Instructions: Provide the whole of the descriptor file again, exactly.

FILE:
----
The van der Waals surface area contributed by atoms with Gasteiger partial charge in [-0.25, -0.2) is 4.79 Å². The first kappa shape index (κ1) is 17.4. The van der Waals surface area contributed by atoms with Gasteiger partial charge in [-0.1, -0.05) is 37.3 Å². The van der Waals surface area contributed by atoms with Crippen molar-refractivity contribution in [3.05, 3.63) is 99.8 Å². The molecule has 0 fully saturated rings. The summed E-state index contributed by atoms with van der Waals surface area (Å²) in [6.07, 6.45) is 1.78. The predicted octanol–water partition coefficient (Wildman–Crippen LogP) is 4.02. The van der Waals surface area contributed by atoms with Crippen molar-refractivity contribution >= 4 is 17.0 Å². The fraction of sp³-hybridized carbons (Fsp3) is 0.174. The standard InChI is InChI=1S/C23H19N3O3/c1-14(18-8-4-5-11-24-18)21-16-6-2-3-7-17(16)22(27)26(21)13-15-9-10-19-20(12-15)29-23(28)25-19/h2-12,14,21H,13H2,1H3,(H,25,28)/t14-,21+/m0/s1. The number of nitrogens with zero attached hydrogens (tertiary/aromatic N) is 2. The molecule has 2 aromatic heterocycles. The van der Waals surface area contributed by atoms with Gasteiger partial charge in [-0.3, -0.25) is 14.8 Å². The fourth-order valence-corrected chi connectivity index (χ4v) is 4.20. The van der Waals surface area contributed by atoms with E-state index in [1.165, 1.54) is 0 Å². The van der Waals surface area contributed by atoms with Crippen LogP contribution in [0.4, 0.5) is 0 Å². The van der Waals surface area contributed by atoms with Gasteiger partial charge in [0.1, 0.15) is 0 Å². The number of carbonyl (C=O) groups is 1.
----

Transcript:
The van der Waals surface area contributed by atoms with Gasteiger partial charge in [-0.25, -0.2) is 4.79 Å². The first kappa shape index (κ1) is 17.4. The van der Waals surface area contributed by atoms with Gasteiger partial charge in [-0.1, -0.05) is 37.3 Å². The van der Waals surface area contributed by atoms with Crippen molar-refractivity contribution in [3.05, 3.63) is 99.8 Å². The molecule has 0 fully saturated rings. The summed E-state index contributed by atoms with van der Waals surface area (Å²) in [6.07, 6.45) is 1.78. The predicted octanol–water partition coefficient (Wildman–Crippen LogP) is 4.02. The van der Waals surface area contributed by atoms with Crippen molar-refractivity contribution >= 4 is 17.0 Å². The fraction of sp³-hybridized carbons (Fsp3) is 0.174. The standard InChI is InChI=1S/C23H19N3O3/c1-14(18-8-4-5-11-24-18)21-16-6-2-3-7-17(16)22(27)26(21)13-15-9-10-19-20(12-15)29-23(28)25-19/h2-12,14,21H,13H2,1H3,(H,25,28)/t14-,21+/m0/s1. The number of nitrogens with zero attached hydrogens (tertiary/aromatic N) is 2. The molecule has 2 aromatic heterocycles. The van der Waals surface area contributed by atoms with Gasteiger partial charge in [-0.3, -0.25) is 14.8 Å². The fourth-order valence-corrected chi connectivity index (χ4v) is 4.20. The van der Waals surface area contributed by atoms with E-state index in [1.165, 1.54) is 0 Å². The van der Waals surface area contributed by atoms with Crippen LogP contribution in [0.4, 0.5) is 0 Å². The van der Waals surface area contributed by atoms with Gasteiger partial charge in [0.1, 0.15) is 0 Å². The number of carbonyl (C=O) groups is 1.